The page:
Joan of Arc was a peasant girl from a small village in France. Yet, 600 years later, Joan has better name recognition than the reigning monarchs and religious leaders of her time. She only lived to be 19 years old before her gruesome execution. Her renown was not entirely posthumous. Joan held the stature of a mythological figure even in her own lifetime.
There was nothing to distinguish Joan from her peers except for her exceptional piety by all contemporary accounts. She began hearing voices and having visions of St. Michael, St. Catherine, and St. Margaret. (Now, we’d likely call Joan a schizophrenic, but back then. the term was “visionary.”)
These voices instructed Joan to help King Charles boot the English from France, who controlled and claimed sovereignty over a large portion of the country. The voices and visions were so frequent and persistent that 16-year-old Joan was convinced that God intended her to deliver France from the hands of English tyranny. She decided to schlep to Chinon to let the King in on God’s plan for freeing France.
When she shared her intentions with her parents, they tried to dissuade her, brushing off her visions as nothing more than vivid dreams produced by an over-active imagination. But Joan was all fired up(no pun intended) and hit the road. She was welcomed with kindness by Charles VII when she arrived in Chinon.
Her calm, matter-of-fact manner obviously made an impression on her sovereign. She told the King she would see him crowned at Rheims, as God had sent her to liberate Orleans. After conferring with his nobles, Charles gave Joan of Arc the OK to head an army of 5,000 against the English at Orleans.
I am woman — hear me roar.
Joan dressed the part of a warrior — she cut off her hair, dressed like a dude, and donned battle armor. But she knew that looking like a soldier and acting like one were two different things. She told her voices that she “knew not how to ride or lead in war.”
Yet somehow, she led an exhausted and ill-equipped French army to a series of stunning victories on the instructions of the voices of the saints, earning her the nickname the “Maid of Orleans.”
Charles was crowned King of France at Rheims, and Joan was present to see it happen. After the coronation, Joan asked leave of her king to return home to her family. But Charles wanted her to hang around awhile, as there were still some pesky English lurking about. This made Joan major uneasy. Saints Michael, Catherine, and Margaret had all bounced, so Joan was no longer hearing voices and didn’t know diddle about warfare herself.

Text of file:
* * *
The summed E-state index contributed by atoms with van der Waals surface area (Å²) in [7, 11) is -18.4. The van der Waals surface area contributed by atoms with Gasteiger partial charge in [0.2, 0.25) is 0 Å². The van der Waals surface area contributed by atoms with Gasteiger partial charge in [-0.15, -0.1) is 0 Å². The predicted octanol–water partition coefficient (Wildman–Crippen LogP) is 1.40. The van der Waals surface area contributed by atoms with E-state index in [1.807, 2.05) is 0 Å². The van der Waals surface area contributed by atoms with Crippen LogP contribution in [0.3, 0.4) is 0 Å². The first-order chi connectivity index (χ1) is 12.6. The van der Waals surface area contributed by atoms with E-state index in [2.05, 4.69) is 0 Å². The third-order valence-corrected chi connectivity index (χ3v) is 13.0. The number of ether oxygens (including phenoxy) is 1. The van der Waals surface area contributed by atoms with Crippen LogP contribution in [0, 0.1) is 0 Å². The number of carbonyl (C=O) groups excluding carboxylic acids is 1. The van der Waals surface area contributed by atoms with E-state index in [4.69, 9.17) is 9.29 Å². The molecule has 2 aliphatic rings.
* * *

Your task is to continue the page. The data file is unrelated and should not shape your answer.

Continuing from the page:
But you don’t say no to your King.
When Joan was leading a battle against the Duke of Burgundy, she was taken prisoner and sold to the English. She languished in a dank prison cell for over a year until an ecclesiastical court put her on trial for witchcraft and sorcery. The court had to at least make a show of having just cause to bump her off. Joan dressing in men’s clothing seemed as good a just cause as any, so they ran with that.
Ironically enough, her refusal to renounce the voices that led France to victory was also used as proof that the Devil was at work within her. And the King that owed her his throne, Charles VII, didn’t lift a finger to save Joan during her trial. There’s gratitude for you.
Joan of Arc was sentenced to execution by burning at the stake, which was carried out on May 30, 1431, at the marketplace in Rouen. A sympathetic English soldier hastily made a small wooden cross for her that she placed in the front of her dress. Two clergymen held up a couple more crosses so she could fix her gaze on them as she passed from this world to the next.
A rather farcical posthumous retrial was held in 1456. Joan was declared innocent of all charges, an epic example of too little too late. She was canonized by the Catholic Church in 1920 (Our bad. Here’s a sainthood for ya), almost 500 years after her death.
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